Current account balance 5 Net current transfers 4
Current transfers 4 Net current transfers from abroad 6
Debt 51 Net errors and omissions 4
Economic aid 3 Net income 4
Economic growth 8 Net income from abroad 6
Economic structure 4 Net incurrence of liabilities 3
Electricity 8 Net trade in goods 4
Entrepreneurship 12 Net trade in goods and services 4
Exports 3 Oil 10
External balance on goods and services 7 Portfolio investment 4
Final 15 Poverty 3
Financial sector 27 Poverty and inequality 8
Foreign direct investment 14 Productivity 7
GDP 42 Public expenditure 4
GDP growth 3 Purchasing power parity 11
GDP per capita 4 Reserves 6
GNI 12 Retail 3
Goods 4 Royalty and license fees 8
Goods imports 4 Savings 44
Government 13 Service 4
Government debt 8 Service imports 4
Government deficits and debt 4 Services 10
Government spending 5 Spending 73
Gross capital formation 5 Steel 4
Gross domestic savings 5 Stock of direct foreign investment 6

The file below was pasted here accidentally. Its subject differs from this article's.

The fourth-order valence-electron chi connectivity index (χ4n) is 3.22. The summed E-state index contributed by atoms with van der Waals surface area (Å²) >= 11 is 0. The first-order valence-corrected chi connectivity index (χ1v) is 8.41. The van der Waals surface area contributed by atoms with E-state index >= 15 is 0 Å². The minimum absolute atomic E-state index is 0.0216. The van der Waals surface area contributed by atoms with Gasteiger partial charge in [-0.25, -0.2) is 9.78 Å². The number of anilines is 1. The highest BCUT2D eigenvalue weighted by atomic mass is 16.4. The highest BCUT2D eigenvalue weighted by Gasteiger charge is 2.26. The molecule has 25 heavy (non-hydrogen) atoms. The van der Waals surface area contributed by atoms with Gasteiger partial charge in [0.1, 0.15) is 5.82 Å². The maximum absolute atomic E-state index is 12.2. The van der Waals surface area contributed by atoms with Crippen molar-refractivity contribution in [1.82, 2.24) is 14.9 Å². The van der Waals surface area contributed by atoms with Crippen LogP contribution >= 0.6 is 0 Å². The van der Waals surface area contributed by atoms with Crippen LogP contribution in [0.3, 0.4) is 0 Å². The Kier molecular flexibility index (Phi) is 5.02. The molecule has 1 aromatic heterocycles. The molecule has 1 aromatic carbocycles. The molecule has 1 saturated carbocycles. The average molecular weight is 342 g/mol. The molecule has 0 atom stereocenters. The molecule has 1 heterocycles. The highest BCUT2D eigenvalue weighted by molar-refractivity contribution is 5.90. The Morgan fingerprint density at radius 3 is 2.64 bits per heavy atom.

Gross fixed capital formation 10 Stocks traded 5
Gross national expenditure 6 Support and aid 4
Gross savings 6 Tax 78
Gross value added at factor cost 9 Taxes 3
High-technology 4 Total 9
Household final 18 Tourism 21
Income 24 Tourism expenditures 5
Income distribution 4 Tourism receipts 5
Income payments 4 Tourist arrivals by region of origin 7
Income receipts 4 Trade 1671
Inequality 13 Trademark applications 4
Inflation 10 Transnational corporations 4
Innovation 36 Welfare 5
Germany ranked first for GDP amongst Europe in 2012.
Germany ranked second for exports amongst Christian countries in 2012.
Germany ranked first for current account balance globally in 2012.
Germany ranked first for budget > revenues amongst European Union in 2013.
Germany ranked first for debt > external amongst Eurozone in 2012.
Germany ranked first for imports amongst NATO countries in 2012.